Can we talk candidly, here?
I remember the day that Mr. Keith foiled the plans of every boy in his eighth-grade sex ed class by informing the girls that "blue balls" isn't all that painful and goes away quickly. With that inside information arriving on top of the graphic pictures of genitalia infected with various painful-looking diseases, we young males came to believe it was Mr. Keith's objective to scare us away from sex or, more specifically, to scare the girls away from us. (And that was before he showed us home video of his child's birth...)
Apparently, the "experts" in Britain have found that Mr. Keith had it all wrong:
Encouraging schoolchildren to experiment with oral sex could prove the most effective way of curbing teenage pregnancy rates, a government study has found.
Pupils under 16 who were taught to consider other forms of 'intimacy' such as oral sex were significantly less likely to engage in full intercourse, it was revealed.
Not to beat around the... umm... not to put too fine a point on it: until I've had a chance to peruse the currently unpublished study, I simply don't believe its conclusions. For one thing, the language involved is all-important. Is oral sex included in statistics about children who are "sexually active"? If not, it could be that rates of children engaging in non-intercourse sexual behavior have skyrocketed. That could increase the spread of disease and lead to a subsequent explosion in full sex and pregnancy, as teenagers continue to experiment and, not accustomed to condoms in their "usual" activities, don't bother with them.
Indeed, according to This Is Exeter, every high school in Exeter is participating in the program, yet the city's pregnancy rate for girls between fifteen and seventeen was 44.4 per 1,000 women in the latest study, above the national average of 43.8. Although, how this relates to the "A Pause" program is difficult to say:
Dr John Tripp of the Department of Child Health at Exeter University said: "We can't show reductions in pregnancy rates because it is not easy to collect that data.
"But we can show precursors which you would expect to be linked to reductions in teenage pregnancy rates.
"For example, we can show that young people who have taken the A Pause programme rate sex as less important in relationships, are likely to have better information about sexual issues and are less likely to have experienced intercourse by the time they are 16."
On the basis of these generic tidbits, subjectively offered by teenagers, the Guardian piece that is linked above reports:
Now the government will recommend the scheme, called A Pause, to schools throughout England and Wales following the success of the trial in 104 schools where sexual intercourse among 16-year-olds fell by up to 20 per cent, according to Dr John Tripp of the Department of Child Health at the University of Exeter, who helped to design the course.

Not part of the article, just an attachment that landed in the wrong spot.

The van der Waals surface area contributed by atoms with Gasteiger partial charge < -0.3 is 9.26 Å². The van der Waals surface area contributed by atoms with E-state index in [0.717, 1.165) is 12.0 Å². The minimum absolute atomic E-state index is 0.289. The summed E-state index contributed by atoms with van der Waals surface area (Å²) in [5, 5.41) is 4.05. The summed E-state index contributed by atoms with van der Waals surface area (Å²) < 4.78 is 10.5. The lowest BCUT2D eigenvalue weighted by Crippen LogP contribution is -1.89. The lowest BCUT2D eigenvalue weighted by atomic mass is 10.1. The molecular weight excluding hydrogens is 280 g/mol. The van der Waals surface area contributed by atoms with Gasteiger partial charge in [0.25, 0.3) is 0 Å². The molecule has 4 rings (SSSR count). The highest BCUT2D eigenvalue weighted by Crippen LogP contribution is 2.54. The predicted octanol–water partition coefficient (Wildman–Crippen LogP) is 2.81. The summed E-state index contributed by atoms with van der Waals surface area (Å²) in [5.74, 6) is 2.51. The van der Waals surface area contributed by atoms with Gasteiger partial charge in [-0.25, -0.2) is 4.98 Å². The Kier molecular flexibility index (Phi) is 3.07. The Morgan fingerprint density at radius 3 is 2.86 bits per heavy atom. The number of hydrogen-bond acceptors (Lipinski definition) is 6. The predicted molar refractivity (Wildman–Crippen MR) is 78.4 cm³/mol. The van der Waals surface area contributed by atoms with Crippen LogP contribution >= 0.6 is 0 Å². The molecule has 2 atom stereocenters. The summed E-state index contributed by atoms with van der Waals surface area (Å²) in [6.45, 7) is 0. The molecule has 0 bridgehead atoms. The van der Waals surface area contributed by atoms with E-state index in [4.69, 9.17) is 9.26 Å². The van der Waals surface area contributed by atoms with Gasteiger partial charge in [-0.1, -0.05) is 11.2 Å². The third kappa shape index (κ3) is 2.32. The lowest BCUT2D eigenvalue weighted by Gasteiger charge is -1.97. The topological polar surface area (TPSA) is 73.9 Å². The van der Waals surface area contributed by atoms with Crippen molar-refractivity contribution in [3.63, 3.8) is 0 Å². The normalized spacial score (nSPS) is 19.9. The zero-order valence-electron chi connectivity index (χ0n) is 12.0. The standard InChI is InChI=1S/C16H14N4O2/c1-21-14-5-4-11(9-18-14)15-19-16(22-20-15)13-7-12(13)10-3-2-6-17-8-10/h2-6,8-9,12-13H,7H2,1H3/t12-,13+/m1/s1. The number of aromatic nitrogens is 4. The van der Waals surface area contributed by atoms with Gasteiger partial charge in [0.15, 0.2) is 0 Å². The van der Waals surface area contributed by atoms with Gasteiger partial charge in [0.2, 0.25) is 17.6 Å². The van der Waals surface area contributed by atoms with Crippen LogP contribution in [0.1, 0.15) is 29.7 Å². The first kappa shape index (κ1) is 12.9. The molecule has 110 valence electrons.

The article isn't clear about the method of discerning that drop. The program provides an evaluation survey in the final year, but This Is Exeter also mentions data from anonymous national surveys of 16-year-olds. It's difficult to say, then, how direct the findings are. It isn't difficult to say, however, that said findings are blurry, even at the level of hard numbers. Pace the Guardian, what looks to be the same category of data from This Is Exeter is a bit different:
The 'A Pause' course - which has been piloted at 130 schools around the country including all the Exeter high schools - has been criticised for encouraging promiscuity among the under 16s. ...
Results showed the number of sexually-active teenagers from schools where the A Pause course had been taught had fallen by up to 12 per cent.
More schools, less improvement. What explains the difference? Don't know. I do know, however, that these stories ought to serve as a wakeup call to parents everywhere, whose duty it is I must concur with Michael Williams to teach their children how to behave responsibly and "what true intimacy means, not how to get each other off to slake their momentary lusts."
But parents are part of, and giving kids options other than intercourse doesn't address, the problem. As I pointed out in January, 45% of single pregnant teenage girls in Britain wanted to become pregnant or didn't care, thanks largely to benefits for teen mothers. In that post, we met seventeen-year-old mother Katie and her friend from Swindon:
"We are not like your generation," her friend says. "We get taught how to do it. When I was 14 we were shown a video in school that told us all about sexual positions. And it said that we should consider oral sex if we were a bit unsure about going all the way."
How far into this thicket are the "experts" going to march their country in an effort to avoid the obvious?Posted by Justin Katz at May 13, 2004 12:20 AM